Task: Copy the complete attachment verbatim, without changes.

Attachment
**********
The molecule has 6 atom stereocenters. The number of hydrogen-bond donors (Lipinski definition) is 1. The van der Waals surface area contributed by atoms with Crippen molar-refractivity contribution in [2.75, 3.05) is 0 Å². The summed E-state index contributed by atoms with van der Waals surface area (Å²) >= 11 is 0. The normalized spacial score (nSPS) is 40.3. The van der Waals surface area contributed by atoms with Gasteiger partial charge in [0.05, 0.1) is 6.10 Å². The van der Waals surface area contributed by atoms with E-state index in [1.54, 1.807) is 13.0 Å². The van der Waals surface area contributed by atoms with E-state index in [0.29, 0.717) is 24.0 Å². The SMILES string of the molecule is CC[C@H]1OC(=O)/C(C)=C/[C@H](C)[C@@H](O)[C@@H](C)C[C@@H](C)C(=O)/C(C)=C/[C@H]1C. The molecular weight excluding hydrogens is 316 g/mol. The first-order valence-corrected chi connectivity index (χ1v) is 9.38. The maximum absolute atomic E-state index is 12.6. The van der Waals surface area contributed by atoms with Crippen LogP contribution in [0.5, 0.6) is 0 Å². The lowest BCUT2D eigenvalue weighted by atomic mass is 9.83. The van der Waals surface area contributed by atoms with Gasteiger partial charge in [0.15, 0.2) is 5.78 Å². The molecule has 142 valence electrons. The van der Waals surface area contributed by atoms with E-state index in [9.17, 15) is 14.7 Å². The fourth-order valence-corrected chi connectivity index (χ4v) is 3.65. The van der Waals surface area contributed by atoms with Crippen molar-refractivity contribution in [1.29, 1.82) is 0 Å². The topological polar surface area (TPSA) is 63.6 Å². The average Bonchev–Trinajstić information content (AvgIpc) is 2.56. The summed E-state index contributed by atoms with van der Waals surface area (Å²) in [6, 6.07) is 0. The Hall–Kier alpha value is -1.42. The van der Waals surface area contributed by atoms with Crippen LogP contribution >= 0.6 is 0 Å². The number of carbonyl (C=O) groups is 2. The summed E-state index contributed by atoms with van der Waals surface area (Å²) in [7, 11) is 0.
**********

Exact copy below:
The molecule has 6 atom stereocenters. The number of hydrogen-bond donors (Lipinski definition) is 1. The van der Waals surface area contributed by atoms with Crippen molar-refractivity contribution in [2.75, 3.05) is 0 Å². The summed E-state index contributed by atoms with van der Waals surface area (Å²) >= 11 is 0. The normalized spacial score (nSPS) is 40.3. The van der Waals surface area contributed by atoms with Gasteiger partial charge in [0.05, 0.1) is 6.10 Å². The van der Waals surface area contributed by atoms with E-state index in [1.54, 1.807) is 13.0 Å². The van der Waals surface area contributed by atoms with E-state index in [0.29, 0.717) is 24.0 Å². The SMILES string of the molecule is CC[C@H]1OC(=O)/C(C)=C/[C@H](C)[C@@H](O)[C@@H](C)C[C@@H](C)C(=O)/C(C)=C/[C@H]1C. The molecular weight excluding hydrogens is 316 g/mol. The first-order valence-corrected chi connectivity index (χ1v) is 9.38. The maximum absolute atomic E-state index is 12.6. The van der Waals surface area contributed by atoms with Crippen LogP contribution in [0.5, 0.6) is 0 Å². The lowest BCUT2D eigenvalue weighted by atomic mass is 9.83. The van der Waals surface area contributed by atoms with Gasteiger partial charge in [0.15, 0.2) is 5.78 Å². The molecule has 142 valence electrons. The van der Waals surface area contributed by atoms with E-state index in [9.17, 15) is 14.7 Å². The fourth-order valence-corrected chi connectivity index (χ4v) is 3.65. The van der Waals surface area contributed by atoms with Crippen molar-refractivity contribution in [1.29, 1.82) is 0 Å². The topological polar surface area (TPSA) is 63.6 Å². The average Bonchev–Trinajstić information content (AvgIpc) is 2.56. The summed E-state index contributed by atoms with van der Waals surface area (Å²) in [6, 6.07) is 0. The Hall–Kier alpha value is -1.42. The van der Waals surface area contributed by atoms with Crippen LogP contribution >= 0.6 is 0 Å². The number of carbonyl (C=O) groups is 2. The summed E-state index contributed by atoms with van der Waals surface area (Å²) in [7, 11) is 0.